A neglected lawn can be brought back to a reasonable condition by mowing and feeding, weed and moss control, as described in Mowing, Feeding, Weeds and Moss.
A raised bump skinned by the mower
If a lawn was laid level originally, and the level is still good, it is not worth digging it up to make a new lawn. It can be restored. Clear any debris. Use a rotary mower without a grass-bag, or a strimmer, to cut the heavy growth. Rake off the mown grass. Tear out old grass and moss with a rake. Mow again. Apply a spring lawn feed.
Begin regular mowing. Apply lawn weedkiller two or three weeks after feeding in spring. A repeat application of lawn weedkiller might be necessary, and feeding should also be repeated. Moss control may be necessary. Top-dressing and re-seeding overall will help to restore the sward. Then simply maintain routine lawn care.
Bare patches are generally caused by wear, disease, dogs, petrol spillage or they can be caused when weeds and moss are killed off. In a new lawn, uneven sowing or bad germination may leave bare spots.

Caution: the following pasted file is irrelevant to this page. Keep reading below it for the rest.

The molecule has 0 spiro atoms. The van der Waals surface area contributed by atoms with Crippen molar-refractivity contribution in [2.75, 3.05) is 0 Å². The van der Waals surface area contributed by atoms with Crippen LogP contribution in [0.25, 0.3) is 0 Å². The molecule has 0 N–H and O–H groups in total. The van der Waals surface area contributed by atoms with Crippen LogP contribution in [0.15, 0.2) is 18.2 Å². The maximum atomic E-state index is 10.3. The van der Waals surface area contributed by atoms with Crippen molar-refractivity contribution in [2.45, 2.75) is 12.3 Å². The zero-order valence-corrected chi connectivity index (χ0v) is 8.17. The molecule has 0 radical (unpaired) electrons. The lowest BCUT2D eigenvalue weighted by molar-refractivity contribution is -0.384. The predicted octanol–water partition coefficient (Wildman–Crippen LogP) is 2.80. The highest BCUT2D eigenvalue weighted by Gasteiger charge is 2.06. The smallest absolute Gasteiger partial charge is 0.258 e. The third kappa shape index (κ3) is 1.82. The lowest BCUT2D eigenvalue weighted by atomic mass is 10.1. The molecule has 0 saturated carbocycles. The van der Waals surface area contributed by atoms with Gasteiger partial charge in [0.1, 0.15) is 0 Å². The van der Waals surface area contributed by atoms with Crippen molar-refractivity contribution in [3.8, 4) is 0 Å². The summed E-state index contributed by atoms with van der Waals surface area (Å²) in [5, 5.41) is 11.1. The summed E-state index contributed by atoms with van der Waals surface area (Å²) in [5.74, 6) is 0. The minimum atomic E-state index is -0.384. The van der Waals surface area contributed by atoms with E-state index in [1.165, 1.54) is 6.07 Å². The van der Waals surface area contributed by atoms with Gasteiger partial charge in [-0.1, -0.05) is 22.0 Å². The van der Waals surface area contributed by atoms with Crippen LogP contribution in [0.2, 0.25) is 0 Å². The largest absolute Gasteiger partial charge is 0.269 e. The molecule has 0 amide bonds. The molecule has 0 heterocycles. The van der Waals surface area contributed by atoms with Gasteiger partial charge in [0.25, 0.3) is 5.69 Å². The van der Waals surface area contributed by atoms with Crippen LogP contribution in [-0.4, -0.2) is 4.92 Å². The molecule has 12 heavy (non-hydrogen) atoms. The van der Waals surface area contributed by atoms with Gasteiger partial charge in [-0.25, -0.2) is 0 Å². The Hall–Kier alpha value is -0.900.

Lifting lawn sods to remove a bump
In March/April, or September/October, fork the soil surface lightly until the top 5 centimetres is loose. Add a thin layer of moist peat and/or fine soil. Level this out. Sow seed at 30 grams per square metre. Criss-cross the patch with string on pegs, to give it a chance to recover. Thin patches can be treated in the same way.
To repair bumps and hollows, cut and lift the sod. Add, or take away soil, as necessary. Replace the sod and firm it down. The sod re-establishes better if this is done in autumn. For minor hollows, the top-dressing technique described under Feeding is an adequate solution. Repeated over a few years, the hollows will fill up.